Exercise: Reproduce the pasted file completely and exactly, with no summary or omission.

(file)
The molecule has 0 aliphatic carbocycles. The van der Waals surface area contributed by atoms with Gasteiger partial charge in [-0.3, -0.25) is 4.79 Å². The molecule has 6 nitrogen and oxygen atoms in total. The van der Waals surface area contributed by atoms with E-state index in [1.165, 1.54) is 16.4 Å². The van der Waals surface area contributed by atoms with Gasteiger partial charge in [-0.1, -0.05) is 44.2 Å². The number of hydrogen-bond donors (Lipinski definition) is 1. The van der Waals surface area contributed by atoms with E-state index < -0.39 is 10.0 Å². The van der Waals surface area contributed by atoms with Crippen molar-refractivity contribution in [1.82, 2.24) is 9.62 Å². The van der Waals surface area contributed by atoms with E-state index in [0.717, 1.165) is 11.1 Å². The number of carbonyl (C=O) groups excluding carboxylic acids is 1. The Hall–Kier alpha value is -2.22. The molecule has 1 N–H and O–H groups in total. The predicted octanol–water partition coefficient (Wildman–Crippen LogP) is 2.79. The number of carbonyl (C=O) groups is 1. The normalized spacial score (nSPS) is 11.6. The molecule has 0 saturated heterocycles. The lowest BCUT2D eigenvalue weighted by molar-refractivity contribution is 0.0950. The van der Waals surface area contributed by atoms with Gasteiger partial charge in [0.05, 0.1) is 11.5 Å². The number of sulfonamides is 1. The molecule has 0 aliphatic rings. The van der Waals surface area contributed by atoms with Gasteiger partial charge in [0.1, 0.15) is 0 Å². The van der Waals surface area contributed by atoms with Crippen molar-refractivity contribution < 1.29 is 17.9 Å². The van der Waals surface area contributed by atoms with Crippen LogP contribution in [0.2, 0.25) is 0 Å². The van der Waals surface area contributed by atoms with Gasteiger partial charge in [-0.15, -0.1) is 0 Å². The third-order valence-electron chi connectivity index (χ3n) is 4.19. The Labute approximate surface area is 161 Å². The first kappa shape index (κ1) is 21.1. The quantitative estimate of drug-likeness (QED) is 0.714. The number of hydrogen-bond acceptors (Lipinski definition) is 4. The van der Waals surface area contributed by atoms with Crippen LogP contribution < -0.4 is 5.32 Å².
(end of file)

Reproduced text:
The molecule has 0 aliphatic carbocycles. The van der Waals surface area contributed by atoms with Gasteiger partial charge in [-0.3, -0.25) is 4.79 Å². The molecule has 6 nitrogen and oxygen atoms in total. The van der Waals surface area contributed by atoms with E-state index in [1.165, 1.54) is 16.4 Å². The van der Waals surface area contributed by atoms with Gasteiger partial charge in [-0.1, -0.05) is 44.2 Å². The number of hydrogen-bond donors (Lipinski definition) is 1. The van der Waals surface area contributed by atoms with E-state index < -0.39 is 10.0 Å². The van der Waals surface area contributed by atoms with Crippen molar-refractivity contribution in [1.82, 2.24) is 9.62 Å². The van der Waals surface area contributed by atoms with E-state index in [0.717, 1.165) is 11.1 Å². The number of carbonyl (C=O) groups excluding carboxylic acids is 1. The Hall–Kier alpha value is -2.22. The molecule has 1 N–H and O–H groups in total. The predicted octanol–water partition coefficient (Wildman–Crippen LogP) is 2.79. The number of carbonyl (C=O) groups is 1. The normalized spacial score (nSPS) is 11.6. The molecule has 0 saturated heterocycles. The lowest BCUT2D eigenvalue weighted by molar-refractivity contribution is 0.0950. The van der Waals surface area contributed by atoms with Gasteiger partial charge in [0.05, 0.1) is 11.5 Å². The number of sulfonamides is 1. The molecule has 0 aliphatic rings. The van der Waals surface area contributed by atoms with Gasteiger partial charge in [0.1, 0.15) is 0 Å². The van der Waals surface area contributed by atoms with Crippen molar-refractivity contribution < 1.29 is 17.9 Å². The van der Waals surface area contributed by atoms with Crippen LogP contribution in [0.2, 0.25) is 0 Å². The van der Waals surface area contributed by atoms with Gasteiger partial charge in [-0.15, -0.1) is 0 Å². The third-order valence-electron chi connectivity index (χ3n) is 4.19. The Labute approximate surface area is 161 Å². The first kappa shape index (κ1) is 21.1. The quantitative estimate of drug-likeness (QED) is 0.714. The number of hydrogen-bond acceptors (Lipinski definition) is 4. The van der Waals surface area contributed by atoms with Crippen LogP contribution < -0.4 is 5.32 Å².